Game Changer: how Trump’s new attacks on human rights are escalating
by Maya Foa, Director of Reprieve
President Trump’s secret assassinations programme in Yemen eclipses all that came before in scale and brutality, but very little was known about the mass human rights abuses committed there by his administration. Until now. Reprieve has been on the ground, documenting evidence of two civilian massacres, talking to eye witnesses and tracing these abuses back to the US.
Here, we take a look at this programme, its origins in the Bush and Obama administrations, and horrifying escalation under President Trump.
‘Game Changer’, our full report into President Trump’s secret assassinations programme can be read here.
It was approved by President Trump casually over dinner – a midnight raid and drone strike on the village of Yakla in Yemen. Concerns about the quality of the intelligence and legality of the operation would later prove to be warnings he should have heeded, but he gave the order anyway.
What happened next was described by President Trump as a “win”. Reprieve’s investigations have revealed that it was anything but. Instead, we have uncovered violations of international law that led to an appalling loss of life.
23 civilians were killed in Yakla, including 10 children aged 12 years and under, and an elderly man of 80. Even senior officials in the US administration have said the raid produced “no significant intelligence” and that “almost everything went wrong” on the night in question.
To understand what happened that night, we have to go back to a promise made by the Bush administration. Following the horrors of Guantanamo and the CIA’s programme of rendition and torture, the US decided to do away with the discomfort of detaining people. In an attempt to avoid scrutiny, legal accountability and international condemnation for its barbaric practices, the US decided it would resort to killing people – covertly – instead.
The targeted killing programme began. Drones circled villages in Yemen, Pakistan and Somalia – watching, listening and killing. The programme grew under President Obama, and so did the death toll.
Under this system, the US President became judge, jury and executioner all in one – personally signing off on every kill at a meeting every Tuesday. This became known as ‘Terror Tuesday’.
The US government compiled a ‘Kill List’ of suspected enemies, who are targeted for assassination. Following their tradition of using sinister euphemisms to conceal wrongdoing, it was named ‘the disposition matrix’.
But the targeted killing programme turned out to be anything but targeted. The CIA’s own leaked documents concede that the US often does not know who it is killing, and that militant leaders’ account for just 2% of drone-related deaths. Over 250 children have been killed in Pakistan and Yemen.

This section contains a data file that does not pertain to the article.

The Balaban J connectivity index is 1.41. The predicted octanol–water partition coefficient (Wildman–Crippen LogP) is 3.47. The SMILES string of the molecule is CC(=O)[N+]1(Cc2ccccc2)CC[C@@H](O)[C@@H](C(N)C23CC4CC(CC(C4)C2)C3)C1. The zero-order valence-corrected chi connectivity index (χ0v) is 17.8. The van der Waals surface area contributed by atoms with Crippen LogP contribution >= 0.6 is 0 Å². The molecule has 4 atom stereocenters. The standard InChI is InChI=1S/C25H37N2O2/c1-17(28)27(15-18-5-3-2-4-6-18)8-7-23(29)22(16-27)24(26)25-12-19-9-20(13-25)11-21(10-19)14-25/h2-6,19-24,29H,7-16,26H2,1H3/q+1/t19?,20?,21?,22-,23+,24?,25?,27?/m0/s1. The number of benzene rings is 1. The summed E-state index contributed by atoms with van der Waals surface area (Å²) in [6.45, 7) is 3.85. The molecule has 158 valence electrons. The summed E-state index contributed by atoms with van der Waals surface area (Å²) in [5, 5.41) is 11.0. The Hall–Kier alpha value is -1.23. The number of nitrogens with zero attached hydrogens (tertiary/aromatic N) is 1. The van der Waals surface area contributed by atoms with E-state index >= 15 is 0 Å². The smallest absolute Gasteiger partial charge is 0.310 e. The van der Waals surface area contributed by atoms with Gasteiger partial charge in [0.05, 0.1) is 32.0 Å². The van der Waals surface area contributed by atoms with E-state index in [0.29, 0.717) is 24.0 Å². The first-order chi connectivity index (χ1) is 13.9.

The program requires no evidence that targets pose a threat, due process is laid to waste and there is no scrutiny or accountability for US actions.
More than 80% of those killed have never even been identified by name. In numerous attempts to kill one individual, the CIA killed 76 children and 29 adults, while totally failing to assassinate their target. To get around the problem of civilian casualties, everyone in a strike zone was classified as a combatant.
Then Trump became president.
In his first six months in office, President Trump has overseen a dramatic increase in drone strikes in Yemen; based on current figures, in the first year of his presidency he will conduct more than five times the number of strikes in Yemen as compared with 2016. He has also ripped up the limited safeguards President Obama put in place.This is now industrial-scale executions, hugely expanded in both scale and callousness, conducted with no regard for human life or human rights.
In May 2017, a second raid in Yemen was carried out by US forces. Our investigation has revealed that five civilians were killed and six were seriously injured. One of these killed was Nasser al-Adhal, who was around 70 years old and partially blind. Witnesses report that he was shot when he tried to greet the US soldiers, curious to know who was visiting his village.
The international human rights law that governs the use of lethal force outside of armed conflict permits the use of lethal force only in very narrow circumstances; specifically, only where it is “strictly unavoidable” in order to defend against an “imminent threat of death.”
But the raids on Yakla and Al-Jubah follow a pattern of ill-considered and legally questionable operations. The purpose of the raid in Yakla was initially reported as being to capture or kill a suspected terrorist leader. However, it quickly emerged that he was not in the village at the time.
Then the story changed. The US indicated that the aim of the “highly successful” mission was, instead, to gather intelligence. Once again, it was a case of targeted killing missing the target and massacring civilians instead.
In the words of US Secretary of Defence James Mattis, the first Yemen raid was a “game changer”. He is right – now the world can see the scale and reckless brutality of the atrocities being committed by the US.